If you’ve read my articles over the years, you probably have a good sense of my upbringing.
My grandpa, my dad, my sister and I were either born in Durango or nearby (my grandpa was born in Pagosa Junction in 1918). My daughter, Elena, is following her cousin’s footsteps and will be a fourth-generation Durango High School graduate in 2021.
We have some history here. Enough so, that it’s not uncommon for people to ask me what Durango was like when I was growing up, as if they think there was only one streetlight and the Pony Express delivered our mail the first Monday of every month.
My grandpa worked at Big A Auto Parts, my mom at the old Durango Inn and even I washed dishes at The Palace and Father Murphy’s. I remember getting a malt at Woolworths, shopping for toys at TG&Y and for pants at Montgomery Ward and walking to the grocery store where DHS now sits.
I left Durango in 1996 because I needed a fresh perspective, and I think I saw that others were finding out what we all knew: The southwest corner of the state is an outdoor paradise, the people are incredibly chill and it wasn’t uncommon to spend more money on a mountain bike than a car.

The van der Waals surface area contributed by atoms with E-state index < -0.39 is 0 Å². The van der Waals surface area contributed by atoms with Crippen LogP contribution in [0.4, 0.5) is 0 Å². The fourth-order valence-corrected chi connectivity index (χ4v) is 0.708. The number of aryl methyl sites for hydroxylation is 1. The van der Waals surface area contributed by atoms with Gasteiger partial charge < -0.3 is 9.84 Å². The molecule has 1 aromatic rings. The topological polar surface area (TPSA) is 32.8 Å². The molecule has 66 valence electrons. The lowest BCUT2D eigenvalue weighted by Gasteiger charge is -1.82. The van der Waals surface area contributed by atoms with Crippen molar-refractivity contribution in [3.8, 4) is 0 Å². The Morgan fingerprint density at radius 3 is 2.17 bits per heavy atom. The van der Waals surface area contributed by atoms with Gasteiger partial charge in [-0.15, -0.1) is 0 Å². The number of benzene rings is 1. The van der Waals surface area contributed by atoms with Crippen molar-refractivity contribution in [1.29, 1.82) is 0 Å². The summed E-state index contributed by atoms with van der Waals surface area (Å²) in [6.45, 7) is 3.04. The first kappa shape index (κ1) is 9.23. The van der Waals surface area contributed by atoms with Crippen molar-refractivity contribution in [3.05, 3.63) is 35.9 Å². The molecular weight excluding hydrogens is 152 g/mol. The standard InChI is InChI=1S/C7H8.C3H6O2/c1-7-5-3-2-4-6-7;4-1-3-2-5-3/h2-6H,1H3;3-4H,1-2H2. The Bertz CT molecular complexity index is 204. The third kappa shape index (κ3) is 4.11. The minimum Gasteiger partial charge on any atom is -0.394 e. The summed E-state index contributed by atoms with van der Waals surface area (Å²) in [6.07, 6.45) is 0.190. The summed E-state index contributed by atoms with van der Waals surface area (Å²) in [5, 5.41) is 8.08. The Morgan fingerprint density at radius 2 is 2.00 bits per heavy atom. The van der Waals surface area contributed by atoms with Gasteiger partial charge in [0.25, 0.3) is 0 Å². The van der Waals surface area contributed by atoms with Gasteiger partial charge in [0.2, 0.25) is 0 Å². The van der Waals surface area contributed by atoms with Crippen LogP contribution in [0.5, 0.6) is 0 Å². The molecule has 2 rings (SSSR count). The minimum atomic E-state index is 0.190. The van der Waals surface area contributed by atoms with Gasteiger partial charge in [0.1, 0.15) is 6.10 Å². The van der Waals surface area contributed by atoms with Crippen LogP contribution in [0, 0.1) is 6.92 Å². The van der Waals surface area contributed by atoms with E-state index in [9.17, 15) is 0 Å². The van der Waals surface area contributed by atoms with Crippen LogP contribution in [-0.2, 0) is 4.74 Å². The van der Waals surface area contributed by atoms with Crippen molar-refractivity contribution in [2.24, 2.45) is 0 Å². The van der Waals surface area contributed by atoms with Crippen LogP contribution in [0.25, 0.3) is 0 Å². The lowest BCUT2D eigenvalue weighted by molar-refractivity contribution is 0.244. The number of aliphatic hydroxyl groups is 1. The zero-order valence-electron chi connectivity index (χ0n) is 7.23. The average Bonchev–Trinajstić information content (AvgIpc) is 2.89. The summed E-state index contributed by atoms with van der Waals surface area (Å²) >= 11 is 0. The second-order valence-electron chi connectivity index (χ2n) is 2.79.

I ended up living in Montana, New York and Florida, but I knew that I wanted to come back – at some point – because my family was all here, a sunny day wasn’t rare and didn’t come with 95% humidity, and a person could ski, fish and ride a mountain bike all in the same day.
But the real reason, the reason I’ve come to realize was most important, was you all. La Plata County is full of kind people, who when they get the call, they step up and help their neighbor. It doesn’t matter if their neighbor is someone they know or of the same political party or religion. It doesn’t matter if they are one of those yuppie Durangoans, or a farmer on the Dryside. We helped each other.
Jump forward to present day, and amid the challenges presented to us, we step up again.
Colorado State University Extension here in La Plata County recognized there are families out there – our neighbors – that could use a little extra love this holiday season. Because we have the resources – a couple good cooks (Nicole and Angela), a commercial kitchen and some volunteers – we thought we could help.
We plan to take up to 100 orders for a holiday dinner (lasagna, enchiladas or a dietary restriction choice) and baking, packaging and delivering them Dec. 23 and Dec. 24.
If you know of someone or want to sign up for a meal, visit https://tinyurl.com/givingmeal. We can deliver the meal hot if needed, you can pick it up at the La Plata County Fairgrounds or we can make whatever situation work.
I know when my family sits down for a holiday meal, we will go around the table and say what we are thankful for. And I know that when it’s my turn, I can proudly say I’m thankful all of you have all of our backs. Because we’re all neighbors.
Darrin Parmenter is the director and horticulture agent of the La Plata County Extension Office. Reach him at [email protected] or 382-6464.Darrin Parmenter